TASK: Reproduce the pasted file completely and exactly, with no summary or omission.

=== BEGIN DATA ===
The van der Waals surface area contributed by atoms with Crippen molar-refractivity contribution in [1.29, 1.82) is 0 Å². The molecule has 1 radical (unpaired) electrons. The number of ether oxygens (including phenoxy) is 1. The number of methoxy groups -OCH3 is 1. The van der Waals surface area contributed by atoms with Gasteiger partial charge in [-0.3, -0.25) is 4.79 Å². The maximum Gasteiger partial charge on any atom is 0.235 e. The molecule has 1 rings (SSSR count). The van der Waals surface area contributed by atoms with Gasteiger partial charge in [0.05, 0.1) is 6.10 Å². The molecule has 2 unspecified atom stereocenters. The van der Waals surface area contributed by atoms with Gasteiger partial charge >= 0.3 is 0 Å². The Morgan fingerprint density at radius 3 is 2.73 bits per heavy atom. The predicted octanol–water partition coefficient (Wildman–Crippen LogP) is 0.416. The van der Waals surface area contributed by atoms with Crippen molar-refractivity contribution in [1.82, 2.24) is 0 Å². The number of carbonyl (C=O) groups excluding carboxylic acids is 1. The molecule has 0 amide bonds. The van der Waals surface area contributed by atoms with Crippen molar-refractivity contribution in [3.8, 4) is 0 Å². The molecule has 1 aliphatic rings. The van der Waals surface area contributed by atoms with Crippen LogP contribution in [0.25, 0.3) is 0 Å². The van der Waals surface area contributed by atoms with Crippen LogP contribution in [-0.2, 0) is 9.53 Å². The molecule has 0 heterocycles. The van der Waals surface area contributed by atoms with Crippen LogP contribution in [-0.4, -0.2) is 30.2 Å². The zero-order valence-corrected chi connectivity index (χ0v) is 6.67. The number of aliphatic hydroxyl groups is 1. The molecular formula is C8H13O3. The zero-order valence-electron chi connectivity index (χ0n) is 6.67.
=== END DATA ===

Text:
The van der Waals surface area contributed by atoms with Crippen molar-refractivity contribution in [1.29, 1.82) is 0 Å². The molecule has 1 radical (unpaired) electrons. The number of ether oxygens (including phenoxy) is 1. The number of methoxy groups -OCH3 is 1. The van der Waals surface area contributed by atoms with Gasteiger partial charge in [-0.3, -0.25) is 4.79 Å². The maximum Gasteiger partial charge on any atom is 0.235 e. The molecule has 1 rings (SSSR count). The van der Waals surface area contributed by atoms with Gasteiger partial charge in [0.05, 0.1) is 6.10 Å². The molecule has 2 unspecified atom stereocenters. The van der Waals surface area contributed by atoms with Gasteiger partial charge >= 0.3 is 0 Å². The Morgan fingerprint density at radius 3 is 2.73 bits per heavy atom. The predicted octanol–water partition coefficient (Wildman–Crippen LogP) is 0.416. The van der Waals surface area contributed by atoms with Crippen molar-refractivity contribution in [1.82, 2.24) is 0 Å². The number of carbonyl (C=O) groups excluding carboxylic acids is 1. The molecule has 0 amide bonds. The van der Waals surface area contributed by atoms with Crippen molar-refractivity contribution in [3.8, 4) is 0 Å². The molecule has 1 aliphatic rings. The van der Waals surface area contributed by atoms with Crippen LogP contribution in [0.25, 0.3) is 0 Å². The van der Waals surface area contributed by atoms with Crippen LogP contribution in [-0.2, 0) is 9.53 Å². The molecule has 0 heterocycles. The van der Waals surface area contributed by atoms with Crippen LogP contribution in [-0.4, -0.2) is 30.2 Å². The zero-order valence-corrected chi connectivity index (χ0v) is 6.67. The number of aliphatic hydroxyl groups is 1. The molecular formula is C8H13O3. The zero-order valence-electron chi connectivity index (χ0n) is 6.67.